“42”: Jackie Robinson’s Legacy on Baseball

Nicole Martin, Senior Copy Editor

In baseball, the number “42” serves as a reminder of Black history — the number that laid on the back of the first African American Major League Baseball player to break the color barrier: Jackie Robinson.

Raised by a single mother with four other siblings in Cairo, GA, and as the only black family in his neighborhood during a heavily segregated time, Robinson experienced discrimination and knew what being “different” felt like from a young age. With this awareness, Robinson learned to pave his own way in life, particularly through sports.

At the University of California, Los Angeles, Robinson became the first athlete to be a four-sport letter winner, where he excelled in football, basketball, track and field and baseball. Due to finances, his college career was cut short, which caused him to enlist in the United States Army in the midst of World War II. 

Robinson remained an activist for civil rights. Refusing to move to the back of a segregated bus, Robinson was arrested for insubordination, drunkenness, though he never drank, and disturbance of the peace, and was court-martialed for his persistence and commitment to civil rights, where he was eventually released of charges. Honorably discharged from the army, Robinson began the start of a historic career in professional baseball.

Originally, Robinson played as a shortstop for the Negro American League of the Kansas City Monarchs, until he was discovered by the general manager of the Brooklyn Dodgers, Branch Rickley. It was then that Robinson became the first Black player in an all-White league. Yet, the move into the team did not come without its share of extreme emotional and physical abuse. As the only Black player in a White team in a time of extreme societal racism and segregation laws, Robinson encountered constant racial taunts and epithets from audience members and fellow players on the field.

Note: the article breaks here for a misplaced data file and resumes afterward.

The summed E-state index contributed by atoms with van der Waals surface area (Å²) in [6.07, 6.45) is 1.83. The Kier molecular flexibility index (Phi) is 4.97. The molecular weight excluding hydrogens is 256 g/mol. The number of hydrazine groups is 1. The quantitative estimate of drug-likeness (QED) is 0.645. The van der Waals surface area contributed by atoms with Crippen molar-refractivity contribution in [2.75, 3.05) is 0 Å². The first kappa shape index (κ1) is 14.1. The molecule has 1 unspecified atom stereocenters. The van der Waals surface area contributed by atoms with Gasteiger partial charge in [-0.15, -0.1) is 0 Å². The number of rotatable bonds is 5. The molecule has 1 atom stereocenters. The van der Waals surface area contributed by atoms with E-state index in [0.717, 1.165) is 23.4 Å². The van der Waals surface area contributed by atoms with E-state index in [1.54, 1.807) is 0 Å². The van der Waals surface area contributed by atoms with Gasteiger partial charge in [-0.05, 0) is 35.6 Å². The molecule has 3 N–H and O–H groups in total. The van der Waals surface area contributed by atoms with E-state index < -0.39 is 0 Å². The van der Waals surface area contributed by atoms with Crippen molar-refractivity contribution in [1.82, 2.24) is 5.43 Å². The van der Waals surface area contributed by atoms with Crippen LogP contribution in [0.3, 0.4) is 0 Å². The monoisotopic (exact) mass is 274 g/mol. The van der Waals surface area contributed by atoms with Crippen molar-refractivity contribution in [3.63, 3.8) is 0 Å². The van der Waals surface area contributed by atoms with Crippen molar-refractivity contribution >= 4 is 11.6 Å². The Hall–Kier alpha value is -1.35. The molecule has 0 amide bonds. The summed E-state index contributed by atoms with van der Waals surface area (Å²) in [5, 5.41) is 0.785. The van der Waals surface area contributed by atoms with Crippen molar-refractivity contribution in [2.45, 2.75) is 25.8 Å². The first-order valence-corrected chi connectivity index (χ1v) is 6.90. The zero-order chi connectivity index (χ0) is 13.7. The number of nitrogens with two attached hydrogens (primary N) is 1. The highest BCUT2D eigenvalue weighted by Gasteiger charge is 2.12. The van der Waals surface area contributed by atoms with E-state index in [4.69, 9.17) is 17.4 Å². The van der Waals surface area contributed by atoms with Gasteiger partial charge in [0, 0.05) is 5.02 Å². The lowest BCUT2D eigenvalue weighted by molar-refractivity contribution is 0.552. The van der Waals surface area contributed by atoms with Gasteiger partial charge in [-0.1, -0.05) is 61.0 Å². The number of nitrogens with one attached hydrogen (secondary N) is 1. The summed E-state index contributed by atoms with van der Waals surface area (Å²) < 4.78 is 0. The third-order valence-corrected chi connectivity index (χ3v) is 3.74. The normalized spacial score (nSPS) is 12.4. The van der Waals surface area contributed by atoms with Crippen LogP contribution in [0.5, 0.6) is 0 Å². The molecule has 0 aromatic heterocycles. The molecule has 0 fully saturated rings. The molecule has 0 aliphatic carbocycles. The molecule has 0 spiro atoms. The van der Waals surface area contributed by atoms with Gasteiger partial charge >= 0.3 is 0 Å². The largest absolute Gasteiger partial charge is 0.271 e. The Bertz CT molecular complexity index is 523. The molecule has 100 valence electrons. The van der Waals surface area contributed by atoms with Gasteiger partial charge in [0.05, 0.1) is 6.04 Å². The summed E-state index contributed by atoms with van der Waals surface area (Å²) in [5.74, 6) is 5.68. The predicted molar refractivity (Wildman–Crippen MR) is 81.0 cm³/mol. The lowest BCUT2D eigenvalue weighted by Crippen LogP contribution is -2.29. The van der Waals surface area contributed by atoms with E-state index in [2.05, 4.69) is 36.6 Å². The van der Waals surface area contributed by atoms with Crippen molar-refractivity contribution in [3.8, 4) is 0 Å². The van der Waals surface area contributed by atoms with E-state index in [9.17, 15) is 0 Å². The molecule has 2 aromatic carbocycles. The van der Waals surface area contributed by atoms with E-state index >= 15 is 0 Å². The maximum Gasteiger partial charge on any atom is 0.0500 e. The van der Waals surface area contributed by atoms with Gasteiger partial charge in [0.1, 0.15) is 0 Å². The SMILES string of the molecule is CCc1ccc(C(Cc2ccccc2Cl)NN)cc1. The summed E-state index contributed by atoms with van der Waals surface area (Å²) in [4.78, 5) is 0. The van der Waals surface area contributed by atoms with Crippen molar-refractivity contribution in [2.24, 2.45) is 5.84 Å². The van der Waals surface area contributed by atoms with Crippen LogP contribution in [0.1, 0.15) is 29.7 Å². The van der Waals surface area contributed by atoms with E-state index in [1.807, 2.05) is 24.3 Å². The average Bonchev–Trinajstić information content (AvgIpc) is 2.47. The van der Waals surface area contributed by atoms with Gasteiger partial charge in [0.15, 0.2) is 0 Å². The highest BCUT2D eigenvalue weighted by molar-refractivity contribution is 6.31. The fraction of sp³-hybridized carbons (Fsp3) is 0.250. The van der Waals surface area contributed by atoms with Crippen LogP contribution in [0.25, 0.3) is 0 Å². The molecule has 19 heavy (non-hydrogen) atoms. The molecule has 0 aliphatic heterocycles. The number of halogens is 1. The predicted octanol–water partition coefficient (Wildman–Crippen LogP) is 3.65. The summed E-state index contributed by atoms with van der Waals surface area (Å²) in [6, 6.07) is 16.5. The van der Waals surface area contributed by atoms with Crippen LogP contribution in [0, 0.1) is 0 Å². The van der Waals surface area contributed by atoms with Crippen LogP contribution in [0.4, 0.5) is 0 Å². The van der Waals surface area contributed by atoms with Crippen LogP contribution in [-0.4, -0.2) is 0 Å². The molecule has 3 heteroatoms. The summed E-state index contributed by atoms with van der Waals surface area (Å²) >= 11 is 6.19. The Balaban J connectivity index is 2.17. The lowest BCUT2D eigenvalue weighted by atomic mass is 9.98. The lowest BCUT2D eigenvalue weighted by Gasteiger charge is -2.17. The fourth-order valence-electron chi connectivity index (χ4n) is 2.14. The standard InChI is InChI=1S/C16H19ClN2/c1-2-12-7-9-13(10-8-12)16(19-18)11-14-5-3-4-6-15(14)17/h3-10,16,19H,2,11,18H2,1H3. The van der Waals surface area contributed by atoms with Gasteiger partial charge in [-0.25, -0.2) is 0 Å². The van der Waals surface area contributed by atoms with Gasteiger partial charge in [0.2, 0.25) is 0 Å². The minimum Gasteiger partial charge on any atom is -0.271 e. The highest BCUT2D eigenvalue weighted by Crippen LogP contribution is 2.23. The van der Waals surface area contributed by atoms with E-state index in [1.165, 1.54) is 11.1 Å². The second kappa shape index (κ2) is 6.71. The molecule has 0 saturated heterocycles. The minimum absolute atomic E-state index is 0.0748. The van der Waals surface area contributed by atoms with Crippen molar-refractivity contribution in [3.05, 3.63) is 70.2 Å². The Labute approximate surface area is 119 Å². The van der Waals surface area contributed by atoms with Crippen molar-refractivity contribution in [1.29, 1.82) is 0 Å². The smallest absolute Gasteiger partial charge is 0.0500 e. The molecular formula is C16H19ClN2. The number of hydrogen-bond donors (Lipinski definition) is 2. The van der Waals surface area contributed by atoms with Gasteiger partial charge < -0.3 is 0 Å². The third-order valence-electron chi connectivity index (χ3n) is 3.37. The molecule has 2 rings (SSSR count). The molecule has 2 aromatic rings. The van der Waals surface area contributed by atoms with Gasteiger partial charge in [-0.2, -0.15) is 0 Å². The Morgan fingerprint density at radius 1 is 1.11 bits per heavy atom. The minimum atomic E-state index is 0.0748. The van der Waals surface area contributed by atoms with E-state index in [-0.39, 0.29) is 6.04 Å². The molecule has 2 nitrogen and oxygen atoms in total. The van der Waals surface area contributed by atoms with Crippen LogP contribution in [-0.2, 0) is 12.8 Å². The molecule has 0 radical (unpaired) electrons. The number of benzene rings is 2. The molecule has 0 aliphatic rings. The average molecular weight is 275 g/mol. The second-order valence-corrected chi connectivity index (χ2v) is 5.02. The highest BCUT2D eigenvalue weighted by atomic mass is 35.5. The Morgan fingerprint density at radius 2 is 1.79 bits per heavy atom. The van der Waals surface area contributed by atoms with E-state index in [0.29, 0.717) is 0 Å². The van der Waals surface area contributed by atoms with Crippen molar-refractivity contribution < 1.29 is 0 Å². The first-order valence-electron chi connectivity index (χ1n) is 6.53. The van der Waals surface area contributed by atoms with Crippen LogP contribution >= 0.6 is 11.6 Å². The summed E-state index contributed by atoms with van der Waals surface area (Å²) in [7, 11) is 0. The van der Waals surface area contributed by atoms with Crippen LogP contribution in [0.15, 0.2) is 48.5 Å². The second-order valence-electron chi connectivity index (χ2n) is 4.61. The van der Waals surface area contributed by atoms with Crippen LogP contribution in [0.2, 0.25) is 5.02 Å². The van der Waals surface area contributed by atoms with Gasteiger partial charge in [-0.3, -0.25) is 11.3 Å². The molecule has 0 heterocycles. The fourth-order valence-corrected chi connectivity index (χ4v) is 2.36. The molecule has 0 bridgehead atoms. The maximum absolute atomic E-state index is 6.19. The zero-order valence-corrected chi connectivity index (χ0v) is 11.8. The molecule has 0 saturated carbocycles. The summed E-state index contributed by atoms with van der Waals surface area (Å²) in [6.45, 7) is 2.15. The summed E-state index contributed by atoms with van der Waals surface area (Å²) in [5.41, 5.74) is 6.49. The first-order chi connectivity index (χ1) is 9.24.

In spite of the constant racial abuse Robinson endured, as Robinson went to play on the field, he was ordered to ignore the racial taunts and keep it professional. He was named “National League Rookie of the year” at the end of his first season, with a total of 12 home runs, 29 steals and an average of .249. In 1949, Robinson won the National League’s “Most Valuable Player” award, single-handedly guiding the Dodgers to another consecutive World Series. In 1955, Robinson’s playing and leadership on the team helped the team score a win against the New York Yankees, earning them the title of baseball championship winner.

Following his retirement in 1956, Robinson continued advocating for Black civil rights across America, becoming a board member of the National Association for the Advancement of Colored People, where he led peaceful protests. Apart from this, Robinson became the first African American commentator for MLB in 1972 and was indebted to the MLB Hall of Fame in 1962.

In 2013, honoring Robinson’s legacy and contributions to the Baseball world and African American history, Brian Hegleland’s film “42” starring Chadwick Boseman featured the life of Robinson and brought his story to the big screen as audiences viewed the impact that he left on the world.

“Jackie Robinson had one of the most important impacts of any baseball player ever. His brave act of breaking the color barrier in baseball allowed many others to follow his path, creating equality in baseball. Not only his fellow African American players but also Latin players like Minnie Miñoso,” Miami Palmetto Senior High junior and baseball player Sebastian Font said. “He served as a symbol of change which America began to follow.”

Today, Robinson’s legacy remains significant to not just the history of baseball, but to the history of Black advancement and civil rights in an unaccepting society. Thus, we continue to honor Robinson’s contributions by labeling April 15 as “Jackie Robinson Day,” marking the day Robinson became a part of the Dodgers as first-baseman. The rest is history.

“His story inspires me due to the adversity and discrimination he faced with grace. He withstood racial abuse from both players and fans everywhere he went, but stood strong for his cause, playing the game he loved,” Font said. “His aggressive base running inspires the way I play the game today; trying to steal any base I can.”